Hotel Tour Jimlielevators

By | August 3, 2023

Hotel Tour Jimlielevators – Andrew Rhymes was just a toddler when he went on an elevator ride that began a lifelong passion.

In the early eighties he shopped with his mother at the famous Barr & Co. department store in St. Louis, Missouri, a grand building that has since closed. He had never actually seen an elevator before she brought him to the one that would take them through the mall. She picked him up and instructed him to press a button, which caused a door to open like a “magic wall” according to Remus.

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Reams has been researching elevators his “whole life” and especially likes historic elevators—he says an antique elevator is something that was in operation before the 1950s and a vintage elevator is from before the 1980s. He loves the details. Glass ceiling, wrought iron decoration, art deco style and other ornaments. Being in an old elevator creates an instant connection to the past, and Reams likes to think about all the people who have ridden in the car before him. For years Ream took trips to visit historic elevators, often around his home of Roanoke, Virginia and throughout the United States.

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Eventually he started taking videos of his travels on a camcorder, and uploaded his first YouTube videos in 2006. He says he just let them “take it” and didn’t think much of it. After all, how many people would be happy about riding an elevator? A lot, it turns out. His video garnered thousands of views. Commentators asked him to take more.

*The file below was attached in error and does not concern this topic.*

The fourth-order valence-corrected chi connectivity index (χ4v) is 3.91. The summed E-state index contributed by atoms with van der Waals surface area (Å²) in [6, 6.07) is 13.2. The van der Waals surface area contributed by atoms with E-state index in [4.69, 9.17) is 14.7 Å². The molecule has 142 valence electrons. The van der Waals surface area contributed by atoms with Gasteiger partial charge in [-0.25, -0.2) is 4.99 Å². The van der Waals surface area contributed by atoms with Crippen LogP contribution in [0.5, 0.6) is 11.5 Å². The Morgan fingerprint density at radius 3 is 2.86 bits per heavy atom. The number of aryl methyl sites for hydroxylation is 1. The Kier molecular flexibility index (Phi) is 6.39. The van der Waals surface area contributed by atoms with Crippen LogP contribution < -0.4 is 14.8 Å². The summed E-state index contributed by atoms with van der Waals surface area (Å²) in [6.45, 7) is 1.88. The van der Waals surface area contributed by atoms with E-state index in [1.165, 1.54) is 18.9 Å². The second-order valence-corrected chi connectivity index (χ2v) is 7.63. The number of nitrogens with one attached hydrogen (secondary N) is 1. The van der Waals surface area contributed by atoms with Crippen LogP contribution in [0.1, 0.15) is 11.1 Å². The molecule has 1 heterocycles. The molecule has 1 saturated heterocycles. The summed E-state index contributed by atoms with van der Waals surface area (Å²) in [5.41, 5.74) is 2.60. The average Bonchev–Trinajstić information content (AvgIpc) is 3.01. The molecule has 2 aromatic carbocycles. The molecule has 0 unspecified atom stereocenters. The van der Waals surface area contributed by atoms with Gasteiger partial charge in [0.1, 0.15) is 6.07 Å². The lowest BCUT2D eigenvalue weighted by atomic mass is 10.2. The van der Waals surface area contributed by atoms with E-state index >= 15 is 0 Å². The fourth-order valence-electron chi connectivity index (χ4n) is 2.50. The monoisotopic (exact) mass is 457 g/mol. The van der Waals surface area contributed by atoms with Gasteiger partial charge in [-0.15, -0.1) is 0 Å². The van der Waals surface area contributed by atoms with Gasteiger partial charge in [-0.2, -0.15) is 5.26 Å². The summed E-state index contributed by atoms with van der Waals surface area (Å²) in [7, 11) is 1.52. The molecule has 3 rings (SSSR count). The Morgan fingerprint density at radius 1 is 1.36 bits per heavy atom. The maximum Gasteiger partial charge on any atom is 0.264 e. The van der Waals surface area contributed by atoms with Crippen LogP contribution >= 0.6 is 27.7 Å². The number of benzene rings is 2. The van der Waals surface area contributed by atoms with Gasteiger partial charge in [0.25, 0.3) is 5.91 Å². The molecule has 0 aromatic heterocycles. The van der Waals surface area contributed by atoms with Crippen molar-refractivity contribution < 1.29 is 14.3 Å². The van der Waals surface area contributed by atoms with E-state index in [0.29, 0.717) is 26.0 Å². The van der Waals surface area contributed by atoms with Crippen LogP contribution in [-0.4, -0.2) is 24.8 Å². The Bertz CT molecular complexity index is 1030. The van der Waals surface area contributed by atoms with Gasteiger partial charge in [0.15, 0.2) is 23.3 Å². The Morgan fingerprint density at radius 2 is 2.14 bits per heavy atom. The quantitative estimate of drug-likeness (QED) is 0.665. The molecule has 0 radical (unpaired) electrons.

“I was like, ‘Who’s watching this shit?’ Reams says. “I thought I was the only one who loved elevators.”

Reams uses the online handle “DieselDucy” and posts to his YouTube channel regularly garner tens of thousands of views. The elevator video at the Kansas City Marriott two years ago has 80,189 views. Recent videos include a ride in an elevator at a World Trade Center, a pair of vintage elevators in Columbia, South Carolina, and a freight elevator in Austin, Texas. Reams estimates he’s shot well over 3,000 lifts. He has established relationships with elevator companies, and some have provided him with special tours, or donated items to the small elevator museum that he leaves from his home.

And he’s tapped into a small but dedicated network of enthusiasts that he didn’t even have before posting his inaugural video.

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A quick look at the “Related Channels” bucket on the Reams page reveals ElevExplorings by JimLiElevators, Elevator from Sweden!, and TJElevatorfan, just to name a few. There are elevator fans in Indonesia, Scotland and Russia. It’s easy to go down the rabbit hole (or elevator shaft) of similar feeds from around the world. Reams has made good friends through his hobby, including Jacob Bacha, who runs the Lyft channel, which has more than 8,000 subscribers. The two often pop up in each other’s videos.